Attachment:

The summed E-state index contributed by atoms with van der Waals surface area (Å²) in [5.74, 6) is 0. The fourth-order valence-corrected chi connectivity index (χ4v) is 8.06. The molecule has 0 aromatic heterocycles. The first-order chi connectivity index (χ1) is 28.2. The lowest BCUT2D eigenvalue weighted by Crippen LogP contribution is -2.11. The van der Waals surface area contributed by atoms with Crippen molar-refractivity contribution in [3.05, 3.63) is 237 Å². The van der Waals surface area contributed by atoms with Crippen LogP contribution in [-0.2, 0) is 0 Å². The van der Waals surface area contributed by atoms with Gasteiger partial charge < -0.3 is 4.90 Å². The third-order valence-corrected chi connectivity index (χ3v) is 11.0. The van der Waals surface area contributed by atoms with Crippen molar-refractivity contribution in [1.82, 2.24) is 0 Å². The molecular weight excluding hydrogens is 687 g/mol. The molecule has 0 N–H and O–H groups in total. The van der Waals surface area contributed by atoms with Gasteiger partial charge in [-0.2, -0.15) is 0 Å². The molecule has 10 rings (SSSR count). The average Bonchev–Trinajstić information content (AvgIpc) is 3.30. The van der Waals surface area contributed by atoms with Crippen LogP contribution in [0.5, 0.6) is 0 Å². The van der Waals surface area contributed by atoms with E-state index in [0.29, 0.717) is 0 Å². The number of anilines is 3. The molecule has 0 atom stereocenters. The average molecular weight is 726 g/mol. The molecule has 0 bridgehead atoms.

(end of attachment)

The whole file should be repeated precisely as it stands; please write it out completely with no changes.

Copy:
The summed E-state index contributed by atoms with van der Waals surface area (Å²) in [5.74, 6) is 0. The fourth-order valence-corrected chi connectivity index (χ4v) is 8.06. The molecule has 0 aromatic heterocycles. The first-order chi connectivity index (χ1) is 28.2. The lowest BCUT2D eigenvalue weighted by Crippen LogP contribution is -2.11. The van der Waals surface area contributed by atoms with Crippen molar-refractivity contribution in [3.05, 3.63) is 237 Å². The van der Waals surface area contributed by atoms with Crippen LogP contribution in [-0.2, 0) is 0 Å². The van der Waals surface area contributed by atoms with Gasteiger partial charge < -0.3 is 4.90 Å². The third-order valence-corrected chi connectivity index (χ3v) is 11.0. The van der Waals surface area contributed by atoms with Crippen molar-refractivity contribution in [1.82, 2.24) is 0 Å². The molecular weight excluding hydrogens is 687 g/mol. The molecule has 0 N–H and O–H groups in total. The van der Waals surface area contributed by atoms with Gasteiger partial charge in [-0.2, -0.15) is 0 Å². The molecule has 10 rings (SSSR count). The average Bonchev–Trinajstić information content (AvgIpc) is 3.30. The van der Waals surface area contributed by atoms with Crippen LogP contribution in [0.5, 0.6) is 0 Å². The van der Waals surface area contributed by atoms with E-state index in [0.29, 0.717) is 0 Å². The number of anilines is 3. The molecule has 0 atom stereocenters. The average molecular weight is 726 g/mol. The molecule has 0 bridgehead atoms.